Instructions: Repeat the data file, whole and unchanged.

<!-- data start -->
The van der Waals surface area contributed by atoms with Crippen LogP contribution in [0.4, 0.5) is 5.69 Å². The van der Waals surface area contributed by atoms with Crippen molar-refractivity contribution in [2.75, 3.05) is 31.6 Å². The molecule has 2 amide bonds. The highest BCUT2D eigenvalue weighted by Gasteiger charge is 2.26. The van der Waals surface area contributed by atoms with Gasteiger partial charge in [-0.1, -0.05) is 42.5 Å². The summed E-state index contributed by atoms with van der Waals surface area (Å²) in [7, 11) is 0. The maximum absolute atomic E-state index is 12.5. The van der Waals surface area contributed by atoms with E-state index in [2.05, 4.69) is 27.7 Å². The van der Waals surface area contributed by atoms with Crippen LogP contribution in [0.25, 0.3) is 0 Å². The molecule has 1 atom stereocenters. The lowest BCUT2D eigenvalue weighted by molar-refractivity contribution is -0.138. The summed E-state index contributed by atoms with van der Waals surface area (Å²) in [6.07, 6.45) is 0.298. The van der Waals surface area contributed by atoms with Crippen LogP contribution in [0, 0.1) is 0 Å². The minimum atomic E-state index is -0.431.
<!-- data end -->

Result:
The van der Waals surface area contributed by atoms with Crippen LogP contribution in [0.4, 0.5) is 5.69 Å². The van der Waals surface area contributed by atoms with Crippen molar-refractivity contribution in [2.75, 3.05) is 31.6 Å². The molecule has 2 amide bonds. The highest BCUT2D eigenvalue weighted by Gasteiger charge is 2.26. The van der Waals surface area contributed by atoms with Gasteiger partial charge in [-0.1, -0.05) is 42.5 Å². The summed E-state index contributed by atoms with van der Waals surface area (Å²) in [7, 11) is 0. The maximum absolute atomic E-state index is 12.5. The van der Waals surface area contributed by atoms with E-state index in [2.05, 4.69) is 27.7 Å². The van der Waals surface area contributed by atoms with Crippen LogP contribution in [0.25, 0.3) is 0 Å². The molecule has 1 atom stereocenters. The lowest BCUT2D eigenvalue weighted by molar-refractivity contribution is -0.138. The summed E-state index contributed by atoms with van der Waals surface area (Å²) in [6.07, 6.45) is 0.298. The van der Waals surface area contributed by atoms with Crippen LogP contribution in [0, 0.1) is 0 Å². The minimum atomic E-state index is -0.431.